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Three Years and Counting Without a Chief Military Judge …

This is a friendly reminder that, as of today, 20 March 2023, the Canadian Forces have been without a Chief Military Judge for three years.

Since the retirement of Colonel Mario Dutil, the last Chief Military Judge, on 20 March 2020, the Acting Chief Military Judge has been the Deputy Chief Military Judge, Lieutenant-Colonel (LCol) L-V. d’Auteuil.  And, while LCol d’Auteuil has been the de jure Acting Chief Military Judge by virtue of section 165.29 of the National Defence Act (NDA), that does not alter the fact that, for three years, the Governor in Council has refused (or neglected) to designate a new Chief Military Judge under section 165.24 of the NDA.

Colonel Dutil retired under a cloud after the failed attempt by the Director of Military Prosecutions (DMP) to prosecute him before a court martial, and before the subsequent unsuccessful application for judicial review by DMP when the Deputy Chief Military Judge declined to appoint another military judge to preside at court martial.  Contemporaneously, three of the four sitting military judges produced progressively more pointed judgments regarding their independence, culminating in a series of judgments that stayed prosecutions by DMP in light of concerns regarding judicial independence:

A reasonable person would be justified in questioning the independence of the military judiciary in this context.

Those same judgments regarding the independence of the military judiciary in the Canadian Forces eventually gave rise to the judgment from the Court Martial Appeal Court of Canada (CMAC) in R v Edwards, et al, 2021 CMAC 2.  And, while the CMAC held that the military judges were sufficiently independent, the Supreme Court of Canada recently granted leave to appeal.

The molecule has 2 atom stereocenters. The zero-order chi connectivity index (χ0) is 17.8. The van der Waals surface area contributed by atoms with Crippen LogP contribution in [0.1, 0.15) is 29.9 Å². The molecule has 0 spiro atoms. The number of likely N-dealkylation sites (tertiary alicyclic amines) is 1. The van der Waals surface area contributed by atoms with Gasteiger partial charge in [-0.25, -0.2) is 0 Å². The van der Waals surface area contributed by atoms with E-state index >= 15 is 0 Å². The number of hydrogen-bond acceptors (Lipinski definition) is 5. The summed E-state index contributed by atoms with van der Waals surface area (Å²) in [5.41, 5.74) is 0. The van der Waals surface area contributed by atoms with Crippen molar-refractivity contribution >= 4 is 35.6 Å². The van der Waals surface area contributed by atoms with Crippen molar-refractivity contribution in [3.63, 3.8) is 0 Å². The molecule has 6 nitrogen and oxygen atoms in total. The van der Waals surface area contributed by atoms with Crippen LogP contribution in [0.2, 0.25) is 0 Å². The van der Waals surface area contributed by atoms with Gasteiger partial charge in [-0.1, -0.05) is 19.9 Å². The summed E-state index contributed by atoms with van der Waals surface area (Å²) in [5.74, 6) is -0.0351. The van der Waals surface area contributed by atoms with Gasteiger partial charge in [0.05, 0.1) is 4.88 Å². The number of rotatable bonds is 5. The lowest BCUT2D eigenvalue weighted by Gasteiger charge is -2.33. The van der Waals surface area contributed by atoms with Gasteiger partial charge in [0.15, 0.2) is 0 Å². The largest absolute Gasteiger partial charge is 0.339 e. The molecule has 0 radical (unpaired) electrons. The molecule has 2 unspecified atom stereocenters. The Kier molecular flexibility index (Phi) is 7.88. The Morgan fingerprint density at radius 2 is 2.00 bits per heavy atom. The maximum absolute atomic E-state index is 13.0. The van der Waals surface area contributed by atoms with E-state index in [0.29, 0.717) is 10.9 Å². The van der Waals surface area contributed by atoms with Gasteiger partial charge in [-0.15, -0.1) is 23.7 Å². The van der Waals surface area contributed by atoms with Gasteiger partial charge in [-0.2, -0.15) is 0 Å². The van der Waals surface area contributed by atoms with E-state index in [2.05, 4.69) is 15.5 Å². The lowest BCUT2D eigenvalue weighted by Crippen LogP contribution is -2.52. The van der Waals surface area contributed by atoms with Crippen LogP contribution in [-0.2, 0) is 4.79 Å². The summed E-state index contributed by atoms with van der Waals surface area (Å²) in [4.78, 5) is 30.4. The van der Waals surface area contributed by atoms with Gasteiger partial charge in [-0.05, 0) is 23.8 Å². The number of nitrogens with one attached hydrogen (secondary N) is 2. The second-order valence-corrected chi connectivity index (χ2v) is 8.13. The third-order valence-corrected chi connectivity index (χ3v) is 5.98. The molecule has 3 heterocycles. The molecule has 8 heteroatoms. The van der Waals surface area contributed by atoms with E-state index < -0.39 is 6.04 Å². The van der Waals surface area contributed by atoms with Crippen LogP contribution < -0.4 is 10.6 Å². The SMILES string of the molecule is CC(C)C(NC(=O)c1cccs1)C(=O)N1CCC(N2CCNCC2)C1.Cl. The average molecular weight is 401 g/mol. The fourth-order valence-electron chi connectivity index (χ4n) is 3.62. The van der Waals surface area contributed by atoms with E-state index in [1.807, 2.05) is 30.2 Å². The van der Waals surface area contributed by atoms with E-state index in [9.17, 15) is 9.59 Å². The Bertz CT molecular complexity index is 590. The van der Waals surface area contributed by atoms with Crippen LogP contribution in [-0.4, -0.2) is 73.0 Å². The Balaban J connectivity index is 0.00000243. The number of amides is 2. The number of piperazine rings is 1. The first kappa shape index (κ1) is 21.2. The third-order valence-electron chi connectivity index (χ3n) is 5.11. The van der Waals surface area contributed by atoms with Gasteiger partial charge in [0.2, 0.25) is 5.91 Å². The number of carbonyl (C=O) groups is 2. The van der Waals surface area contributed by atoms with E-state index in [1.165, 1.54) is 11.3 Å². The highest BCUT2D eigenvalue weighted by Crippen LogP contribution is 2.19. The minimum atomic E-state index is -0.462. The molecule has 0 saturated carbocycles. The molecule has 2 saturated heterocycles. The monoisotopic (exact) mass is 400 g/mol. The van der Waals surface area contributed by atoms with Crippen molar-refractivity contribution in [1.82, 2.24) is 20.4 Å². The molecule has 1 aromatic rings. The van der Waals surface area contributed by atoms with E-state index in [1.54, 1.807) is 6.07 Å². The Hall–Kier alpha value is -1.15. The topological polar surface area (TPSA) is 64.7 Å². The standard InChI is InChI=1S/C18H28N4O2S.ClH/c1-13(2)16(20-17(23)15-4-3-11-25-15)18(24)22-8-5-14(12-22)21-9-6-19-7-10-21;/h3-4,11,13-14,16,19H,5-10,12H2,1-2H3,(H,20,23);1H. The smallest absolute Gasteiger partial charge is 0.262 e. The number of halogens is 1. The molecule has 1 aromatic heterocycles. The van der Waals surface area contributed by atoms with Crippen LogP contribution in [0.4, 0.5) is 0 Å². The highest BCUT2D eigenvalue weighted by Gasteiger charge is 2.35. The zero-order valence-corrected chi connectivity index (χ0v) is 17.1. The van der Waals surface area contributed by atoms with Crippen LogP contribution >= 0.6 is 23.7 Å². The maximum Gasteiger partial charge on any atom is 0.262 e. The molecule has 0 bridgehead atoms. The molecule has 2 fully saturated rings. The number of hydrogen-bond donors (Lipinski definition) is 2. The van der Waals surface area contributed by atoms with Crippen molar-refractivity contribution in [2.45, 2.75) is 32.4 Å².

Consequently, I suggest that the ongoing refusal (or neglect) to designate a new Chief Military Judge remains one of several relevant factors that should be considered by the Supreme Court of Canada in its eventual hearing of the appeal.  And, while this ongoing lacuna is certainly not the most important factor, or likely an individually determinative factor, it remains an ongoing demonstration of the disregard that the Executive Branch has regarding the Code of Service Discipline and the military judiciary.  And, I suggest that this is an entirely unnecessary demonstration of disregard.

After all, how difficult can it be to chose from among four military judges to designate a Chief Military Judge?  And, if the Governor in Council is satisfied to have LCol d’Auteuil serve as Acting Chief Military Judge, what could be the justification for not designating him the Chief Military Judge?  As I have stated, repeatedly, in this Blog, no other court comprised of federally appointed judges has gone more than 3 or 4 months without an actual Chief Judge or Chief Justice.  A three-year gap starts to look like a punitive measure.

The most charitable conclusion that could be offered is that the Governor in Council simply doesn’t care enough to designate a Chief Military Judge.  And there are less charitable conclusions that could be drawn – including a subtle remonstration of the military judges for having the temerity to question their own independence.  In any event, this ongoing lacuna continues to undermine the military justice system at a time when the Governor in Council should be seeking to reinforce confidence in the Code of Service Discipline.


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